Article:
Tis the Season to Watch out for Medicare Fraud
As soon as the Medicare open enrollment period starts, scammers begin their efforts to steal your identity. The National Council on Aging (July 17, 2015) offers five tips to avoid the most common Medicare scams.
- Know how identity theft works. Someone pretending to work for Medicare may contact you and tell you they need your personal information to update your forms, but they’re actually looking for a way to steal your identity—and your savings. A legitimate Medicare employee would never ask for your personal information over phone or email—they already have it on file.
- Watch out for anyone asking for personal information. Examples include your Medicare number, Social Security number, bank account number, birthday and address. Medicare will never call, email or visit you and ask for your personal information. Scam artists may claim that Medicare is issuing new cards or updating forms, or that they need your financial information to process payment on an overdue medical bill. Even if they accurately cite a few numbers from your checks, do not assume the call is legitimate. If anyone is trying to “help you” with Medicare and asks for your personal or financial information, hang up or delete the email.
- Compare plans with a trustworthy adviser. There are countless insurance salespeople pitching policies that they promise will “save you thousands.” While some of the plans they suggest may be familiar, not all policies are right for everyone. Some salespeople may employ scare tactics or other strategies to pitch their plans, such as free lunch seminars or false claims of being affiliated with a government agency.
- Never sign a Medicare form without thorough examination. Some disreputable insurance agents may also try sending out release forms that allow them to make decisions on your behalf. Never sign anything Medicare-related without reading through it first—and get a friend, family member or lawyer to review it as well.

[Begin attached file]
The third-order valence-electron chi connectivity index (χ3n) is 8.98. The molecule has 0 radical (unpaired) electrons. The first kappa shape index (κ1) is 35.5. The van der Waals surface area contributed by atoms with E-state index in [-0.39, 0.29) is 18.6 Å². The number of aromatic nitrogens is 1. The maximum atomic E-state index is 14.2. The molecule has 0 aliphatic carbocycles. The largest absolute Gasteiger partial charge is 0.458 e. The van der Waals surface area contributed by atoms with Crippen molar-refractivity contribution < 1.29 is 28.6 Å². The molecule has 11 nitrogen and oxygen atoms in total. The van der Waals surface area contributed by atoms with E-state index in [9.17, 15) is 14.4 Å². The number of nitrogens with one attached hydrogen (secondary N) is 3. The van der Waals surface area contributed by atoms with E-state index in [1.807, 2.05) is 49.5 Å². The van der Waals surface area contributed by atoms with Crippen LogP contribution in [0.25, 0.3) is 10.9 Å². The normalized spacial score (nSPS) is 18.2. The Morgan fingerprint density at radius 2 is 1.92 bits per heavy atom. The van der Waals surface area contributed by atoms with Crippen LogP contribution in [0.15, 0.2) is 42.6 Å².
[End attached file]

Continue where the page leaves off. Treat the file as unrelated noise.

- When in doubt, call Medicare. If anything ever seems suspicious or uncomfortable, don’t hesitate to contact Medicare. Visit Medicare.gov or contact them toll-free at 1-800-MEDICARE.
To avoid these issues, get advice from a resource you can trust. My Medicare Matter’s Medicare Mini-Check, created by the National Council on Aging, is a free, brief assessment that helps you compare plans online. Another excellent resource is your local State Health Assistance Insurance Program. It provides free, one-on-one and unbiased federally funded Medicare counseling. To schedule an appointment with one of its counselors, visit its website or call its toll-free national number at 1-877-839-2675.
Reprinted by Always Best Care Senior Services with permission fromSenior Spirit, the newsletter of the Society of Certified Senior Advisors The Certified Senior Advisor (CSA) program provides the advanced knowledge and practical tools to serve seniors at the highest level possible while providing recipients a powerful credential that increases their competitive advantage over other professionals. The CSA works closely with Always Best Care Senior Services to help ABC business owners understand how to build effective relationships with seniors based on a broad-based knowledge of the health, social and financial issues that are important to seniors, and the dynamics of how these factors work together in seniors’ lives. To be a Certified Senior Advisor (CSA) means one willingly accepts and vigilantly upholds the standards in the CSA Code of Professional Responsibility. These standards define the behavior that we owe to seniors, to ourselves, and to our fellow CSAs. The reputation built over the years by the hard work and high standards of CSAs flows to everyone who adds the designation to their name. For more information, visit www.society-csa.com.